Book: Bhrigu Mahesh, PhD: The Return of Damayanti
Author: Nisha Singh
Publisher: Partridge India (2017)
Paperback: 450 pages
On his second adventure, Bhrigu Mahesh is called to help by a hapless, retired clerk named Nataraj Bhakti, who thinks he is being haunted by the spirit of his dead wife. As he investigates, the mystery deepens and takes a sinister turn. A woman gets brutally murdered, and the great detective faces the challenge to either catch the killer or risk the destruction of many innocent lives.
The Return of Damayanti is the second book in the series featuring the detective, Bhrigu Mahesh, and his friend, Sutte, who is also the narrator of the stories. The detective duo theme is on the same lines as Sherlock-Watson, Poirot-Hastings, and such. However, for all his supercilious airs, I didn’t find Bhrigu very intelligent. His thinking marches on predictable lines and lacks the wow factor, which in turn, diminishes the reader’s ability to emphatise with the naive narrator, Sutte. Nevertheless, the plot is intriguing, and with an added appeal of the Indian setting.
Nataraj Bhakti, a retd. Govt. clerk is haunted by the spirit of his dead wife, Damayanti, and approaches Bhrigu for help. Bhrigu doesn’t believe in ghosts, but sympathises with the plight of the clerk, and decides to get to the root of this haunting problem. This takes them to Krishna Dwar, Bhakti’s village, where they get acquainted with his friends, and relations. A murder in the family follows, and Bhrigu is called in to investigate the murder.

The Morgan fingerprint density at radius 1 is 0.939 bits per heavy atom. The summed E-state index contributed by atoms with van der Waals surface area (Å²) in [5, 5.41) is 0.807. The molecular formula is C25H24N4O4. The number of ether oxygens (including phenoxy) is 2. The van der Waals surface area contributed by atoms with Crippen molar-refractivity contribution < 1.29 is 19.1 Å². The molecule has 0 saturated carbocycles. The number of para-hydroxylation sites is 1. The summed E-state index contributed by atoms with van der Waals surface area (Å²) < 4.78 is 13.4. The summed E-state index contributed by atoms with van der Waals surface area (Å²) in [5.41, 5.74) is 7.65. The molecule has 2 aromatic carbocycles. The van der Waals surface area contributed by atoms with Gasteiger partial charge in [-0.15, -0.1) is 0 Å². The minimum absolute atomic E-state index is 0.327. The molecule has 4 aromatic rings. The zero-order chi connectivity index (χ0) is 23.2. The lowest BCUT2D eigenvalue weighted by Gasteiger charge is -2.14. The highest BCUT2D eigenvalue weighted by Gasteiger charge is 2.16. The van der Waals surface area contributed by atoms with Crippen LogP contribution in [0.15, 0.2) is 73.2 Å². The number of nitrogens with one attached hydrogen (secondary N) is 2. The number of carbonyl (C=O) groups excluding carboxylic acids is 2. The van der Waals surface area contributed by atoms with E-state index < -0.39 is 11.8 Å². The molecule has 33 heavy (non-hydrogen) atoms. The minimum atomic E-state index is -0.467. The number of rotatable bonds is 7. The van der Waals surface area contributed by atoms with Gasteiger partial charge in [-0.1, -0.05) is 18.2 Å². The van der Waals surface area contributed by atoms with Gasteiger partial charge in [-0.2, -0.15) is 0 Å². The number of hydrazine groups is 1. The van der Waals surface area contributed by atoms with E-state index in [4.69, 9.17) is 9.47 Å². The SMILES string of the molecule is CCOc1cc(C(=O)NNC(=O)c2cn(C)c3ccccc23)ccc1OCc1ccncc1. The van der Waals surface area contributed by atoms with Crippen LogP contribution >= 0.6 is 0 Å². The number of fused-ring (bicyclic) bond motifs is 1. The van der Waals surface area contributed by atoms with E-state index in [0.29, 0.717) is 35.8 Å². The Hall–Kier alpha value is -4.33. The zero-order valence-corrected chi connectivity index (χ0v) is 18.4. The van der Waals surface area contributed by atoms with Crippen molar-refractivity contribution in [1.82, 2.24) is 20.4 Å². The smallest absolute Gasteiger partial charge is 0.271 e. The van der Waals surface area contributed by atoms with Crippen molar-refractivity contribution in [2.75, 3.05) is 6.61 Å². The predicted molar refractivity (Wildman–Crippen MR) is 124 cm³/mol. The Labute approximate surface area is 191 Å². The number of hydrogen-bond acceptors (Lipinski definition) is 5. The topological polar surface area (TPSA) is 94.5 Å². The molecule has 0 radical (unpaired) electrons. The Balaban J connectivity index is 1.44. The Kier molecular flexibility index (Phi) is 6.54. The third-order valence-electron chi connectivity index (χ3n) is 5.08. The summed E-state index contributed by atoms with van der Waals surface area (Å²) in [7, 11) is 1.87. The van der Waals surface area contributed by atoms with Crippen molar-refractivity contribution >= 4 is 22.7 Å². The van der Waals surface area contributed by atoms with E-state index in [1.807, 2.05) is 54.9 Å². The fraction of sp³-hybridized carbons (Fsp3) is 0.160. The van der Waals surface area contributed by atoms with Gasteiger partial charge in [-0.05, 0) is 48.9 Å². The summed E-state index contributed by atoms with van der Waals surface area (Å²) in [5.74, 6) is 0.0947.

The book starts with an unnecessary prologue, which makes sense only after finishing the entire story. The story is divided into three parts, followed by a short mini-case as a flash file.
The first part is full of back story, and introductions; nothing much happens to take the story forward till the very last page when we hear of the murder. The second part has a better pace, and follows the murder investigation. In the third part, the pace slackens again—it is more of explanations, and less action. I like the mini-case, mainly because it was precise, without any superfluous discussion.
The first chapter begins with a very unoriginal debate on marriage, which runs for about 6-7 pages. It also introduces a Ms. Daisy who has nothing whatsoever to do with the rest of the story. In spite of the slow start, the plot manages to hold attention.
The characters of Manjunath (Bhakti’s best friend), and Savita (Bhakti’s sister) are well-etched. Manjunath isn’t a likeable fellow, but his dialogues, his reactions are believable. Savita is not only likeable, but also, seems like a real human being with her attributes and flaws. The character of Nataraj Bhakti is inconsistent. For e.g. He is supposedly unimaginative, but in one scene he describes a scream he heard in a flowery, and poetic language.
Bhrigu doesn’t seem to have much tolerance towards Sutte; he easily gets irritated with the latter’s suggestions. To be fair to Bhrigu, Sutte does have views more suited to the previous century than today. Sutte lacks the charm necessary to endear him to the reader, though he does have an occasional touch of humour.
The author, Nisha Singh, does have a flair for story telling, however, the writing is full of cliche and generalisations. Excessive use of similes is a distraction. There are many typos, and grammatical errors; many a times ‘there’ is used instead of ‘their’. Ironically, Sutte in one scene corrects misspelled words in the Police report because “how could I control myself when the English language was being thus rebuked?”—his words, not mine. Dialogue is stilted; some part feels like it is literally translated from vernacular to English.
The village, Krishna Dwar, is beautifully described. Be it a dingy lane, or the magnificent temples, the vivid description brings the place to life.
If you are a fan of mystery, then you might like Bhrigu Mahesh, PhD: The Return of Damayanti
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